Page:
IBM reads the last rites over OS/2

IBM has read the rites to OS/2, the operating system it co-wrote with Microsoft at the height of its dominance of the PC market in the 1980’s. Although Big Blue has not put any serious development into the operating system since the early 1990s, the company has now issued a road map that signals the final withdrawal of support.

It has announced that it will discontinue selling the operating system by 23 December of this year. Support for the operating system will cease in December 2006 although support will be available to those who want it under contract.

Attempts by enthusiasts at OS/2 world to organise a petition asking that IBM open source OS/2 have fallen on deaf ears. IBM says that there are ‘significant legal and technical’ issues that would have to be resolved as the OS was developed with a number of ‘third parties’ who participated in OS/2’s development. In other words, Microsoft is unlikely to want to allow another open source competitor to Windows rising from the grave.

IBM is instead recommending that those few OS/2 shops that remain – the company reckons there are only 80 or so sites with licences of 10 or more copies of OS/2 – should migrate to Linux.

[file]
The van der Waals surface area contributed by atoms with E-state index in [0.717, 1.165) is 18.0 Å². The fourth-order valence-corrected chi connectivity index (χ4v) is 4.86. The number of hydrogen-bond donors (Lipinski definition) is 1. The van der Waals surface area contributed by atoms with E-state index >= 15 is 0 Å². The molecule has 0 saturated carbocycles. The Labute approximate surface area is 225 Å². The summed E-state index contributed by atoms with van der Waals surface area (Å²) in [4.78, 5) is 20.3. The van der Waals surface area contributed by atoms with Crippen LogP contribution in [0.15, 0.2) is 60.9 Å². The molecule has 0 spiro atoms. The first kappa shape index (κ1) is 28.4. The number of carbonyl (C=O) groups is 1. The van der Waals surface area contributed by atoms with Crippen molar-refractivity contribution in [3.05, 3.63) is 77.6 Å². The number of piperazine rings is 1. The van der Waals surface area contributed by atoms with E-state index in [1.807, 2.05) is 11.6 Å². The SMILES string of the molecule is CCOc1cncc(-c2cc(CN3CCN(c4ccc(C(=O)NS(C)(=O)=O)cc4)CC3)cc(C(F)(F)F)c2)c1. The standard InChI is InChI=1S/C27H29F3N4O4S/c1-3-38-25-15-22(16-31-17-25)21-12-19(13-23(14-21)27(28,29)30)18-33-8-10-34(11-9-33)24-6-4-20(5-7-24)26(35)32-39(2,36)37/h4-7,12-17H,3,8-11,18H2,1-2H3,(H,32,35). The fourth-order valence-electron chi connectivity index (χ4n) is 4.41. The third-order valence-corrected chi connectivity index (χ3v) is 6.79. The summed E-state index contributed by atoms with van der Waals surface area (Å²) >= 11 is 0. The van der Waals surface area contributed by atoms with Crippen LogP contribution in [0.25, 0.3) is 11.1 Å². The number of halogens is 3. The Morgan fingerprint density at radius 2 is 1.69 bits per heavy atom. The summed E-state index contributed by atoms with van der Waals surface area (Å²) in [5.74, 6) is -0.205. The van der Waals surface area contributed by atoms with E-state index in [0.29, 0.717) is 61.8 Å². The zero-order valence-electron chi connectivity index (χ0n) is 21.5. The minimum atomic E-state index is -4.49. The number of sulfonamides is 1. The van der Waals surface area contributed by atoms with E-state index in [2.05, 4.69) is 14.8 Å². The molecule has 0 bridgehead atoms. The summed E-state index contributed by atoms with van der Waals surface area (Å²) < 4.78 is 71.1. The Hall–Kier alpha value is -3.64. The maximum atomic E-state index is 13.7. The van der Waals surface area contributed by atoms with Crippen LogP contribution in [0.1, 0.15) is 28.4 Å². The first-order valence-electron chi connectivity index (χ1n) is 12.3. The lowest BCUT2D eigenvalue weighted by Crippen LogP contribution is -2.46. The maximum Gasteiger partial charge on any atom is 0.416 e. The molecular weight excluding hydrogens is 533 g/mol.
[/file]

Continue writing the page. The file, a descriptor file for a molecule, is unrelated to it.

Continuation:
OS/2 was launched alongside the ill-fated IBM PS/2 range in April 1987 as the first multitasking operating system for Intel 286 and 386 processors. The operating system was originally conceived as a joint development between IBM and Microsoft to write a successor to MS-DOS. However, the development of the operating system soon fell behind schedule and eventually arrived minus several key features (where have we heard that before?).

Amid much acrimony, the partnership soon terminated after the delivery of OS/2 and Microsoft soon launched the competing Windows 3.0. IBM soldiered on with OS/2 – renamed Warp – and poured millions of dollars into marketing the product on its own. Microsoft eventually prevailed amid rumours of dirty tricks along the way.

The ensuing legal battle as to whether Microsoft fought fair in the OS war was only settled last month. Microsoft has agreed to pay IBM $775 million discriminatory pricing and overcharge claims relating to OS/2 and SmartSuite. Redmond doubtless considers that a small price to pay in defeating OS/2 to gain the market dominance that Windows now enjoys.

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